How to Be an MDM Process Owner

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One of my favorite quotes is from Margaret Mead: "Never doubt that a small group of thoughtful, committed citizens can change the world. Indeed, it is the only thing that ever has." But another of my favorite writers, M. Scott Peck, opens one of his books, "The Road Less Traveled," with the line, "Life is difficult."

As I relate these quotes to the master data management world, an individual or a small group of people in a company can make a big difference, but it isn't going to be easy, and it isn't going to be fast.

I've been an MDM evangelist since 2004 and have worked with a lot of people either becoming MDM process owners or helping shape another person within their company into one. Here are some tips if you've had that role handed to you, are aspiring to it or want to interest someone else in your company in stepping up to it.

First, embrace the political aspects of MDM. I wrote an article in the March 2008 issue of Information Management magazine called "The Politics of Master Data Management and Data Governance," in which I recommended that people start by understanding the political landscape at their company when creating a plan. Who are your likely allies and opponents? How will you get your initial funding and accomplish implementation? And don't forget to plan for data governance, the continuing political framework that takes ownership of the data, manages it proactively, resolves issues and disputes that arise over time, and sets policies for information management, security and privacy, data quality, compliance and so on.

Second, start thinking about your marketing and communication strategy. MDM is about so much more than technology. One of the things I like so much about Gartner's "Seven Building Blocks of MDM: A Framework for Success" is that it focuses first on vision, strategy and metrics, next on governance, organization and processes, and finally on MDM's technology infrastructure.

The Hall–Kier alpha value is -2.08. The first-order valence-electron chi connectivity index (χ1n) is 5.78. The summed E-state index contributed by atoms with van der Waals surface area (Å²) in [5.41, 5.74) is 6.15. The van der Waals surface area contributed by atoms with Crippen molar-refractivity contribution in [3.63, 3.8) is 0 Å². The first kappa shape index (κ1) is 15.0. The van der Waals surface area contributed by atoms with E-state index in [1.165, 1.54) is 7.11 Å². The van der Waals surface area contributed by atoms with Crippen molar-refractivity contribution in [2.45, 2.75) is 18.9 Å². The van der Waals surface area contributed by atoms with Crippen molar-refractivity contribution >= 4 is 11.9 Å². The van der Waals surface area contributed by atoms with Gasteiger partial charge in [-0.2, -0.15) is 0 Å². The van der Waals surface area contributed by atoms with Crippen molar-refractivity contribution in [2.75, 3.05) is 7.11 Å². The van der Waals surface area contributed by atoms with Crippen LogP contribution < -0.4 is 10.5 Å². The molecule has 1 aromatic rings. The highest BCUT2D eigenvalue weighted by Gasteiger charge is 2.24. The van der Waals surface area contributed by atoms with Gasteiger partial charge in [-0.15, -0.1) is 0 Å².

So the goal is to have a clear vision for MDM that enables the mission for the business as a whole. Spend time with your organization's leadership to understand their vision for the business in general, and see how a strong MDM foundation is required to make that a reality. Only then will your MDM strategy become a reality driven by the metrics needed to build a strong business case. A governance framework will be required to resolve internal political roadblocks and data ownership issues. The process owner (usually supported by a process improvement team) will design the processes for creating, validating and sharing the master data. Lastly, the MDM technology will facilitate the vision and strategy, providing the organization with a way to carry out its processes and govern the master data on behalf of the enterprise as a whole.

None of this will succeed if you don't bring the powers-that-be to the table with buy in. For that, you'll need an internal communications and marketing strategy. You'll need to be an internal evangelist as you explain to different audiences what has to be done and why.

You'll use different communications media for different audiences. For senior management, one-on-one or small group briefings are probably most effective. For other audiences, you'll probably want to have an intranet site with frequent updates and business metrics to keep employees up-to-date on the program's progress. You can also use e-mail newsletters driven by the MDM process owner to inform and engage employees and help them understand the MDM initiative's purpose and progress.

Along the way there will be times when you'll need to assemble the constituencies you need: brown bag lunches, all-manager and all-employee meetings, team meetings, etc. These are important to build morale, inform people of progress and clarify any points of uncertainty. Don't forget, MDM is a highly political activity, and in that environment, rumors tend to flourish. If you don't address them, they can get out of control.

Beyond internally directed marketing and communications, it's a good idea to have organizational change management support. These initiatives, which resemble the large enterprise resource planning and customer relationship management initiatives that came before, benefit from outside change management support. I've seen many companies ignore this aspect, only to find problems later that could have been prevented by organizational change management instead wreaked serious havoc on their project.

So whether you want or need to become an MDM process owner, or are trying to get someone else in your company to step into that role, do your homework, accept the political nature of the position, start thinking about the marketing and communication strategy you'll need and realize that big changes really can come from a small number of people.

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